Following the training, prisoners reported that they could lead their lives more mindfully, had found fresh purpose and that their lives now had meaning – even for those who expected to spend the rest of their days behind bars.

The qualitative results showed that inmates have improved relationships with their families outside prison, as well as stronger bonds with individuals in the prison. Quantitative results revealed a strong link between mindfulness, mental well-being and resilience.

In February 2017, all the qualitative evidence was compiled and used to generate a quantitative questionnaire. The questionnaire was used to study the success of the training on individual inmates, the prisoners as a group, the institution and the wider society. The results were extraordinary.

80%-90% of 140 inmates surveyed reported that they:

  • Felt less stressed and less angry

  • Were able to forgive themselves and others

  • Were able to let go of what they cannot change

  • Being a mindful leader was an important part of who they are

  • Engaged less in conflict and aggression

  • Manage their emotions better

  • Had a better relationship with prison officers

  • Had more respect for rules and regulation

  • Were using drugs and alcohol less.

How the change happens

Mindfulness allows those who practice it to be more aware of themselves and their surroundings. Mindful individuals observe and accept their circumstances without judgement or immediate reaction.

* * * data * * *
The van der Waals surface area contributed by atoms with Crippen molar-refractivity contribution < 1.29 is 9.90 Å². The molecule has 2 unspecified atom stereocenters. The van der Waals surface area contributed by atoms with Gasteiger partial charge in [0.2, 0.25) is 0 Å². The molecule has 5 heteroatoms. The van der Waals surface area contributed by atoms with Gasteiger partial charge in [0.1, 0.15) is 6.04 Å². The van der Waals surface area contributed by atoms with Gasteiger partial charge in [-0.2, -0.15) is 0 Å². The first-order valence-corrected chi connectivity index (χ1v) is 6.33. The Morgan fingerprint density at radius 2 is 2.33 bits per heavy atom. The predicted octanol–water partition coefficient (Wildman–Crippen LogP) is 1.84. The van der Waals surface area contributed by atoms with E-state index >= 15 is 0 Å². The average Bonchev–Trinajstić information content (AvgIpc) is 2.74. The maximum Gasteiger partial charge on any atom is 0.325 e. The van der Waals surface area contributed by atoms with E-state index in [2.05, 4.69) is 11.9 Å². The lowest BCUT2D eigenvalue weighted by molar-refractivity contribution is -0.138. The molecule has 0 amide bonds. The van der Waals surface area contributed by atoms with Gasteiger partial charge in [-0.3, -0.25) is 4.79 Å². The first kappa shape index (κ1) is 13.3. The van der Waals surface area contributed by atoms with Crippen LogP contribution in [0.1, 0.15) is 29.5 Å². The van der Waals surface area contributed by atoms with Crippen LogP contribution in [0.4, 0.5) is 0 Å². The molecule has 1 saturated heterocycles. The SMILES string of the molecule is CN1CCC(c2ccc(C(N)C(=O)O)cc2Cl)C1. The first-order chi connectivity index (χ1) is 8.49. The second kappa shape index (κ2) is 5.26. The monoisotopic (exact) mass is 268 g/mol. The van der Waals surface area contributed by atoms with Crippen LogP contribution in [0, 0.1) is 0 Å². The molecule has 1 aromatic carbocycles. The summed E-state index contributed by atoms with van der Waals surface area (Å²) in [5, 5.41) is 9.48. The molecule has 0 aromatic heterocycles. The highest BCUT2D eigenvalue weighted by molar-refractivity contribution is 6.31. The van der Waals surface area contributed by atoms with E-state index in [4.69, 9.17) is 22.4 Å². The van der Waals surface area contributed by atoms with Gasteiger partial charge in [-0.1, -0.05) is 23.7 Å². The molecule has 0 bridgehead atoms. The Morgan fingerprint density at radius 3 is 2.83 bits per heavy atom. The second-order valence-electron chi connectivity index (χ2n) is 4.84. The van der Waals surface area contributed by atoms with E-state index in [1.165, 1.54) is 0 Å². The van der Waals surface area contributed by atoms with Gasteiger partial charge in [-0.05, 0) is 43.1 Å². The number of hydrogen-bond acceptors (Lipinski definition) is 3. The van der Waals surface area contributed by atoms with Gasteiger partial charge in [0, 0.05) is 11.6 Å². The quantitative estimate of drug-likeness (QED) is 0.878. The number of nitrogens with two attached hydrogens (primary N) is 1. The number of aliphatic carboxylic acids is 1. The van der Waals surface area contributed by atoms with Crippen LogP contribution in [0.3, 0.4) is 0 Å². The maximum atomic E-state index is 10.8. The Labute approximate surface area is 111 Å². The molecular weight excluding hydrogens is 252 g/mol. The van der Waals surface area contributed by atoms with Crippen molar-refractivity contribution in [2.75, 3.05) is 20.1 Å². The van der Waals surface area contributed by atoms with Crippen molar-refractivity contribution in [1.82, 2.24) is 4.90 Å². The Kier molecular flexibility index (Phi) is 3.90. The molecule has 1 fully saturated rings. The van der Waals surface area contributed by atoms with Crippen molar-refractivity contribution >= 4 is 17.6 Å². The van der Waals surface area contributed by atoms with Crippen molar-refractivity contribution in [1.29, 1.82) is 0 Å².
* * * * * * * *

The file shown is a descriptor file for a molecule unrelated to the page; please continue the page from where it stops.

One of the most important and perhaps most difficult aspects of mindfulness is the idea of acceptance. To be clear, accepting one’s circumstances is not the same as not wanting change. Individuals can still work towards change even as they settle into an acceptance of who and where they are.

Numerous mindfulness studies have demonstrated that self-awareness and self-acceptance are essential for improved well-being, health, performance and quality of life.

But in the prison context, acceptance alone is not enough – the accumulated emotions and negative sense of self need to be addressed mindfully too. Our programme taught the inmates how to release their emotions and move into a new sense of self.

What next for the Naivasha inmates?

The mindful leaders of Naivasha are now driving the mindfulness revolution. Since 2016 the training has been part of the prison’s curriculum and is taught by inmates. This means that people in Naivasha can now take mindfulness modules.

The teachings are transmitted in different ways including through song, poetry, art and mindful affirmations. The mindfulness materials have been translated into Kiswahili and will soon be translated into French.

The programme has been formally transferred to the Lang’ata Women’s Prison, a maximum female facility in Nairobi, and more than 16 other institutions in Kenya have also adopted it.

Finally, as one of the inmates said:

I may never leave prison, but I am now free.